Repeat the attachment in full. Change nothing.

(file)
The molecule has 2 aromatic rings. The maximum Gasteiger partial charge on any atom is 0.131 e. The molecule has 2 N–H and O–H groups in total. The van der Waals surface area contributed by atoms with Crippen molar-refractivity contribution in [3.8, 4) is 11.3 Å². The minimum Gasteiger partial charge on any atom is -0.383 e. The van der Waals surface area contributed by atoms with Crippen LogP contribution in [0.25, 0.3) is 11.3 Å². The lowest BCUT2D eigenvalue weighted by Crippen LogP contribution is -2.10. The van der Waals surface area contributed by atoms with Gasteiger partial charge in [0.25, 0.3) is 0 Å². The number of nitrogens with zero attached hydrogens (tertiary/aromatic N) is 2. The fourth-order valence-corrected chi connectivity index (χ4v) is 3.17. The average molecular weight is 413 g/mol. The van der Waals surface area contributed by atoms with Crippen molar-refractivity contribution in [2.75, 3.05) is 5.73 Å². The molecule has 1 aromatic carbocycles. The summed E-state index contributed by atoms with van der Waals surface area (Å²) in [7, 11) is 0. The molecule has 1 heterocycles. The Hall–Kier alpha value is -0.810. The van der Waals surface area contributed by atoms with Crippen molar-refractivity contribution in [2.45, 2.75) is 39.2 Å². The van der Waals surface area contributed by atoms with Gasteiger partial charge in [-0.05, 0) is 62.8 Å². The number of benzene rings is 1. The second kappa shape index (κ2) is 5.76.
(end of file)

The molecule has 2 aromatic rings. The maximum Gasteiger partial charge on any atom is 0.131 e. The molecule has 2 N–H and O–H groups in total. The van der Waals surface area contributed by atoms with Crippen molar-refractivity contribution in [3.8, 4) is 11.3 Å². The minimum Gasteiger partial charge on any atom is -0.383 e. The van der Waals surface area contributed by atoms with Crippen LogP contribution in [0.25, 0.3) is 11.3 Å². The lowest BCUT2D eigenvalue weighted by Crippen LogP contribution is -2.10. The van der Waals surface area contributed by atoms with Gasteiger partial charge in [0.25, 0.3) is 0 Å². The number of nitrogens with zero attached hydrogens (tertiary/aromatic N) is 2. The fourth-order valence-corrected chi connectivity index (χ4v) is 3.17. The average molecular weight is 413 g/mol. The van der Waals surface area contributed by atoms with Crippen molar-refractivity contribution in [2.75, 3.05) is 5.73 Å². The molecule has 1 aromatic carbocycles. The summed E-state index contributed by atoms with van der Waals surface area (Å²) in [7, 11) is 0. The molecule has 1 heterocycles. The Hall–Kier alpha value is -0.810. The van der Waals surface area contributed by atoms with Crippen molar-refractivity contribution in [2.45, 2.75) is 39.2 Å². The van der Waals surface area contributed by atoms with Gasteiger partial charge in [-0.05, 0) is 62.8 Å². The number of benzene rings is 1. The second kappa shape index (κ2) is 5.76.